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The north, south, east and west of gold
The north, south, east and west of gold...styles in gold jewellery designs seen across India.
The Indian woman has always been very creative in her expression of jewellery and design. In keeping with Indias rich tradition of diversity, jewellery also takes on regional nuances. It is the ultimate and most-personal expression of region specific culture and art, of lifestyles and heritage. It draws inspiration from architecture, dance and even religious customs.
Given the trend of pretentious and bold displays that is the trademark for most of northern India, chunkier the jewellery, the better, making traditional gold a persistent favourite among women in the north.
The mangalsutra has been revived as a fashion statement. Considered a sacred ornament of marriage, designs and style are evolving and becoming trendier. Women in the North are experimenting with antique finishes and embellishments to make the sacred mangalsutra a truly personal demonstration of their style.
The arrival of antiques: A huge trend in the south now is toward antique ornate jewellery. The traditional Kasu-malai, the chain comprised of coins flowing from neck to waist, is still very popular in the south, and remains a traditional symbol of status and wealth.
Designs have now come full circle, from the traditional floral patterns, glittering stars, swans and lotus patterns, which are old favorites; geometrical designs, intricate filigree and large abstracts are also gaining favour. The traditional Mullai Mottu Malai necklace, which has replicas of jasmine buds all around it, is an example of this old and new fusion. It remains both seeped heavily in traditional sentiments but using contemporary aesthetics in its design and production.
A wonderful example of eastern Indian jewellery is in Bollywoods blockbuster Devdas. Both ostentatious and resplendent, the film captures the antique gold jewellery look of the time. Highly ornate work with impeccable handcrafting techniques is the trademark of jewellery from this region.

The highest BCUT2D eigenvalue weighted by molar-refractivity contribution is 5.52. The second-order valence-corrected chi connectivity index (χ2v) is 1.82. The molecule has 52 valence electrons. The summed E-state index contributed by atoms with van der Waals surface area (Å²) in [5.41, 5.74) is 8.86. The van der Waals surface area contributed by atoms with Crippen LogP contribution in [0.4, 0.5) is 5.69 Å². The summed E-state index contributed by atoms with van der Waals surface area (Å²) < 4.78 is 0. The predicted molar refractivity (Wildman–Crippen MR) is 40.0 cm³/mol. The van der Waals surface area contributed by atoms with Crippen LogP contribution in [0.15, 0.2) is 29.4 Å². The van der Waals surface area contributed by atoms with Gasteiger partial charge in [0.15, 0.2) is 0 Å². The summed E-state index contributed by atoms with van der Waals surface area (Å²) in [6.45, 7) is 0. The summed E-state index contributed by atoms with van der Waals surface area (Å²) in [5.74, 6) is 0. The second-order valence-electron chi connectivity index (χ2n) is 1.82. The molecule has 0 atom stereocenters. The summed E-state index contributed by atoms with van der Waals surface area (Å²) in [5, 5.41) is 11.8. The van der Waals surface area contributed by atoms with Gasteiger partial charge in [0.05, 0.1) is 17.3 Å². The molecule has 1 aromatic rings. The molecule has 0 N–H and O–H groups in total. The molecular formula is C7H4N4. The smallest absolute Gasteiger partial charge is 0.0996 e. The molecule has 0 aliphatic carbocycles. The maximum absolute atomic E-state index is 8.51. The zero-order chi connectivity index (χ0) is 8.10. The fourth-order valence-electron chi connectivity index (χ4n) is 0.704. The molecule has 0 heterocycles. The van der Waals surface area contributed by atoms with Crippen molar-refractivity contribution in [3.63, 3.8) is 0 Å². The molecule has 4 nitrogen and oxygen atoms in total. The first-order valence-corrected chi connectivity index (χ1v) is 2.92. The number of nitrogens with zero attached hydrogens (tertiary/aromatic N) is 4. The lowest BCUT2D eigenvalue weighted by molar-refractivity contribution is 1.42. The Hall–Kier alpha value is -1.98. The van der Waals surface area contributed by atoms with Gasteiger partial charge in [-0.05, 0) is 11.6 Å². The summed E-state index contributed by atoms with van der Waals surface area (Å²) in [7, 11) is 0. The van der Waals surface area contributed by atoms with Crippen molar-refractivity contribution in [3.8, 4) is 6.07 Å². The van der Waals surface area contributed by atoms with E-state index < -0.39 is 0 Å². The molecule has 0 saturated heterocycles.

Kolkata women still love their heavy gold jewellery in spite of the new contemporary designs, which are also gaining popularity. So the traditional Chik (choker), Chur (heavy broad bangles held together with bars, or the Ratanchur (bangle connected with the fingers with chains) still reign supreme.
Rajasthan: Jewellery from this arid desert region is an amalgam of traditional Rajasthani craftsmanship and the influx of Mughal culture, which brought in sophisticated know-how to the art of jewellery manufacturing.
Rajasthani jewellery includes the traditional bindi, which is worn in the center parting of the hair. Flower shape pins and hair combs are a strong part of traditional jewellery in Rajasthan. Earrings include a variety of jhumkas, and bangles are thick gold bands called kadas with the two end carved to resemble elephant of peacock heads.
Gujarat: Perhaps the most distinctive item of jewellery in Gujarat is the disc earrings worn by Kutchi women that stretch the ear almost to tearing point. In Gujarat, there are ornaments for practically every part of the body - necklaces, earrings, nose-rings, hair ornaments, bracelets, bangles, amulets, waistbands, anklets, finger and toe rings. Also back in style is Pachikam jewellery, which is traditional to the Kutch region. Pachikam is very delicate jewellery, and much more refined than Kundan.
Designs remain nature-inspire, as it is considered fortunate to wear these types of designs.
Most jewellery is crafted from with excellent workmanship and delicate embossing work. And traditional necklaces are back in vogue; the Hars, Mohanmalas, and the gold-beaded Tushi have now become fashionably popular for the festive season.